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Another Setback for U.S. Telecom Competition

Associated Press reports that the U.S. Supreme Court sided with the nation's largest local phone companies in a lawsuit by consumers alleging anti-competitive business practices, and restraint of trade.

The court ruled 7-2 that the suit lacked any specifics in accusing the companies of secretly agreeing not to compete in each other's territories for local telephone and broadband Internet service -- implying that the fact that they clearly do not compete, is pure coincidence.

As unlikely as that may seem, it's still not enough to make a bare assertion of conspiracy, Justice David Souter wrote in the majority opinion. Souter said the complaint alleging restraint of trade "comes up short."

He said the consumers who filed the suit "have not nudged their claims across the line from conceivable to plausible." In dissent, Justice John Paul Stevens objected to the lower court's dismissal of the case without requiring a response from the phone companies. Such a response could have included an explanation of the apparent "coincidental agreement" not to compete.

Federal rules, previous rulings and "sound practice mandate that the district court at least require some sort of response," Stevens wrote. The case stems from changes to the telecommunications law in 1996.

The local phone companies were to open their monopoly markets to competition -- which they did somewhat. In return, they were given the opportunity to enter the long-distance business -- which they did fully.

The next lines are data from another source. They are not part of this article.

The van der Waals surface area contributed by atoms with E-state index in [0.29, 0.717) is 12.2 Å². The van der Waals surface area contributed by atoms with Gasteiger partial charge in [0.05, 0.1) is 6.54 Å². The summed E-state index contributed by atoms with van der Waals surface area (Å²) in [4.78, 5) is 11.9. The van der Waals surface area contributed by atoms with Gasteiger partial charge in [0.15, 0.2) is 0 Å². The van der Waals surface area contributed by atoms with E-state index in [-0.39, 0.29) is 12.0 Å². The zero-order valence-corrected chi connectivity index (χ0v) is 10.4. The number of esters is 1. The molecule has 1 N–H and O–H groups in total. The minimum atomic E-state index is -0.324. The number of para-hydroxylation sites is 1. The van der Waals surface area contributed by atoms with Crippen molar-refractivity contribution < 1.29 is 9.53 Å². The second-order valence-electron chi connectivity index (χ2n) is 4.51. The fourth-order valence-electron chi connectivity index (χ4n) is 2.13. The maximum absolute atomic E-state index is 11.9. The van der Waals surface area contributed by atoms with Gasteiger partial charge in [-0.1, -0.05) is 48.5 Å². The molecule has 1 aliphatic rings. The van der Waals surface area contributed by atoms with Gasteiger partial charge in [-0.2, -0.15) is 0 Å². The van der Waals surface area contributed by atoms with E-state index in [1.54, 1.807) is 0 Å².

At the time, the four companies controlled more than 90 percent of the market for local phone service. The original defendants were Bell Atlantic Corp., BellSouth Corp., Qwest Communications International Inc., and SBC Communications Inc. The lawsuit was initiated such a long time ago that companies merged, and even changed names as they created still bigger companies that further inhibited telecom competition.

Consumers represented by the plaintiffs' attorneys sued when the companies continuously kept to their own territories -- avoiding direct competition. The consumers also alleged the local phone companies conspired to keep smaller companies from competing successfully in the larger companies' markets.

The Bush administration supported the phone companies, saying the lawsuit "fails to provide concrete notice of the alleged wrongdoing." Those filing such lawsuits, said the Justice Department's solicitor general, need to be able to point to specific allegations of particular jointly attended meetings or to involvement of alleged conspirators in joint activities.

Regardless, the 2nd U.S. Circuit Court of Appeals previously sided with the consumers, concluding those filing the lawsuit had stated "a plausible claim of conspiracy." Meaning, this case was potentially more than just a coincidental agreement not to compete.

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